Summary Obligations of the Central Bank (Supervision and Enforcement) Act 2013
The recently enacted Central Bank (Supervision and Enforcement) Act 2013 ("2013 Act") will fundamentally change the regulatory landscape in banking and financial services. It greatly enhances the powers of the Central Bank of Ireland ("CBI") in a number of respects. These include the following:
It gives the CBI the power to write rules in a broad range of areas including conduct of business, financial regulation systems and procedures and dealing with client assets. The CBI is not obliged to consult with persons other than the Minister for Finance before making these rules. Notwithstanding it is hoped that the CBI will engage in a robust consultation exercise with industry in advance of finalising these rules.
If a regulated entity breaches any of these new rules, and this causes loss to a customer, the customer can sue for damages on foot of a statutory right of action. This right is not confined to private customers. However it probably does not apply to counterparties.
Where a regulated entity has engaged in "widespread or regular" breaches of rules causing customer loss, the CBI can direct the entity to provide for a scheme of redress. This is, in effect, a form of "classaction" relief.
The CBI can direct a regulated entity to provide a report to the CBI (at the entity's cost), or an auditor's report, with regard to certain regulatory matters specified by the CBI.
Legal protections are provided for "whistleblowers." These do not extend, however, to anonymous disclosures.
The CBI's information-gathering and inspection powers are bolstered. Further these provisions impact significantly on the manner by which the privilege against self-incrimination and the entitlement to legal professional privilege may be claimed.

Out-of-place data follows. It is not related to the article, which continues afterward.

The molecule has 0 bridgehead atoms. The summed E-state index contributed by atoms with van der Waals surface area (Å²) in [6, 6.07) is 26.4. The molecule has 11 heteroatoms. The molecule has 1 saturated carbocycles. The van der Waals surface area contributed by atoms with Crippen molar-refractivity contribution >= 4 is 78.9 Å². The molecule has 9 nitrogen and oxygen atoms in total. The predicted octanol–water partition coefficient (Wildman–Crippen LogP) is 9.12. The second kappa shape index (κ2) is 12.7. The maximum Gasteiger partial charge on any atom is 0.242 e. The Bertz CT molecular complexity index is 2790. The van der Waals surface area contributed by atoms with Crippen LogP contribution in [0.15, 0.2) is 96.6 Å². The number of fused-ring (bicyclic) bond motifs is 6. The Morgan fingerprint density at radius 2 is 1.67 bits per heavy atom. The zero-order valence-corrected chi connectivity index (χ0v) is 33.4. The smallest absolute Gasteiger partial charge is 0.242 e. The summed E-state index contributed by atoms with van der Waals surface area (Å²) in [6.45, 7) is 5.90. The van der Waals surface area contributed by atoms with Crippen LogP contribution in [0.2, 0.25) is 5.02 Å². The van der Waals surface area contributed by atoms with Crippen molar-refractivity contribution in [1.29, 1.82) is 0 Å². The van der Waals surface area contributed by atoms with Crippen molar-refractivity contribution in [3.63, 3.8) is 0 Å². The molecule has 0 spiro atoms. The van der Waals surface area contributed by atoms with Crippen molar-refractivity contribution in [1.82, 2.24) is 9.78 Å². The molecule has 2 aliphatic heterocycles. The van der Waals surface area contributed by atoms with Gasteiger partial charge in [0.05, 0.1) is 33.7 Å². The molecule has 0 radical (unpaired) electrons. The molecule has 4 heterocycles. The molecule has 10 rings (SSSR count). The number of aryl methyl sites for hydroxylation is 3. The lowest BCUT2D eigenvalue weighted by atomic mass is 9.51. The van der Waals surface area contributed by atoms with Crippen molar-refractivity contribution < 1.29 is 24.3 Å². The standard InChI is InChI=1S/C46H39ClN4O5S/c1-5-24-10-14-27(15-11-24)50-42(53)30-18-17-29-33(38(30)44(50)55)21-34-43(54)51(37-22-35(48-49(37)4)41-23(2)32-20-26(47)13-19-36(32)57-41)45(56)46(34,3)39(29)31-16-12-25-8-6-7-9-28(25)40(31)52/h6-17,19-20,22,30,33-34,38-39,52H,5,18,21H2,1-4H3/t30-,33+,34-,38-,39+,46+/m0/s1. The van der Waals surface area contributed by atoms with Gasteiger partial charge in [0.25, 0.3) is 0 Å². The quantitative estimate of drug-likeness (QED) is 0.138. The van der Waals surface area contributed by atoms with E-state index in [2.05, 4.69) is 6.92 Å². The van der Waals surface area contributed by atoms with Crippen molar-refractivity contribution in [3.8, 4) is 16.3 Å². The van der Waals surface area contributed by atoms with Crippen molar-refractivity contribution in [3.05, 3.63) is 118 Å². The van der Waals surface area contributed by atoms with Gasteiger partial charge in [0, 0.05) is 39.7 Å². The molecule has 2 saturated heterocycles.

The CBI's powers to give directions to a regulated entity to restrict its business or cease to carry on business, and to obtain injunctions and restitution orders in support of its regulatory enforcement powers are strengthened and extended.
The powers of the Financial Services Ombudsman ("FSO") have been extended to include a power to "name and shame" regulated entities against whom three complaints have been substantiated in whole or in part by the FSO.
There are important new provisions dealing with the prosecution of criminal offences and the manner by which evidence (including expert evidence by an accountant or other industry expert) can be presented to a jury.
In summary, the 2013 Act represents a sea-change in the approach to banking and financial services regulation in Ireland. This seems clearly to be a response to the perceived (and now much criticised) "light-touch" style of regulation in place before the credit crunch. The new legislative framework envisages a pro-active approach by the CBI. Its arsenal of enforcement powers has been greatly strengthened and extended. It remains to be seen whether the CBI has the resources to employ these powers on the scale envisaged by the 2013 Act. What is clear, however, is the need for regulated entities actively to engage in any consultation exercise conducted by the CBI in advance of exercising its rule making powers. The introduction of a statutory right of action creates a significant area of regulatory exposure independent of the CBI's ability or inclination to exercise its new enforcement powers. It is vital that the industry embraces any opportunity presented to influence the content of the new regime.